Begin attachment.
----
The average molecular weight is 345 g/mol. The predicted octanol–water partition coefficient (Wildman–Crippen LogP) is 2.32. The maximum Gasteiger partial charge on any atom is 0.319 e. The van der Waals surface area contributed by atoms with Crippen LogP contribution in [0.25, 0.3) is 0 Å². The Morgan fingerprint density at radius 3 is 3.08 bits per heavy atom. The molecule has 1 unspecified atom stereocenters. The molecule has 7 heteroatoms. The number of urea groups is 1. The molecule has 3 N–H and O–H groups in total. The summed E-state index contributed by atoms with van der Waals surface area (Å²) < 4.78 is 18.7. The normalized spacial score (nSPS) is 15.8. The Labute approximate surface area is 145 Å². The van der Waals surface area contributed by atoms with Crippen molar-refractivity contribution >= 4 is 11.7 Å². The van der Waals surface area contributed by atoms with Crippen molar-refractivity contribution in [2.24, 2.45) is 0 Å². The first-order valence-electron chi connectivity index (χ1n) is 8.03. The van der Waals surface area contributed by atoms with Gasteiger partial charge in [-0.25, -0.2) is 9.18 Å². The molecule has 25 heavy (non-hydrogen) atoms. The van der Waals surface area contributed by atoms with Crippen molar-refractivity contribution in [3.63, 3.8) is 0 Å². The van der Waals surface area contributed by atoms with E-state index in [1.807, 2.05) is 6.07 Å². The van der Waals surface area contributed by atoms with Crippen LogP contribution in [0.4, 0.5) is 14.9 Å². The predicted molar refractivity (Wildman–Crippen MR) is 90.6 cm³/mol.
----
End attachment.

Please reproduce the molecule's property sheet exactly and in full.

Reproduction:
The average molecular weight is 345 g/mol. The predicted octanol–water partition coefficient (Wildman–Crippen LogP) is 2.32. The maximum Gasteiger partial charge on any atom is 0.319 e. The van der Waals surface area contributed by atoms with Crippen LogP contribution in [0.25, 0.3) is 0 Å². The Morgan fingerprint density at radius 3 is 3.08 bits per heavy atom. The molecule has 1 unspecified atom stereocenters. The molecule has 7 heteroatoms. The number of urea groups is 1. The molecule has 3 N–H and O–H groups in total. The summed E-state index contributed by atoms with van der Waals surface area (Å²) < 4.78 is 18.7. The normalized spacial score (nSPS) is 15.8. The Labute approximate surface area is 145 Å². The van der Waals surface area contributed by atoms with Crippen molar-refractivity contribution >= 4 is 11.7 Å². The van der Waals surface area contributed by atoms with Crippen molar-refractivity contribution in [2.24, 2.45) is 0 Å². The first-order valence-electron chi connectivity index (χ1n) is 8.03. The van der Waals surface area contributed by atoms with Gasteiger partial charge in [-0.25, -0.2) is 9.18 Å². The molecule has 25 heavy (non-hydrogen) atoms. The van der Waals surface area contributed by atoms with Crippen molar-refractivity contribution in [3.63, 3.8) is 0 Å². The van der Waals surface area contributed by atoms with E-state index in [1.807, 2.05) is 6.07 Å². The van der Waals surface area contributed by atoms with Crippen LogP contribution in [0.4, 0.5) is 14.9 Å². The predicted molar refractivity (Wildman–Crippen MR) is 90.6 cm³/mol.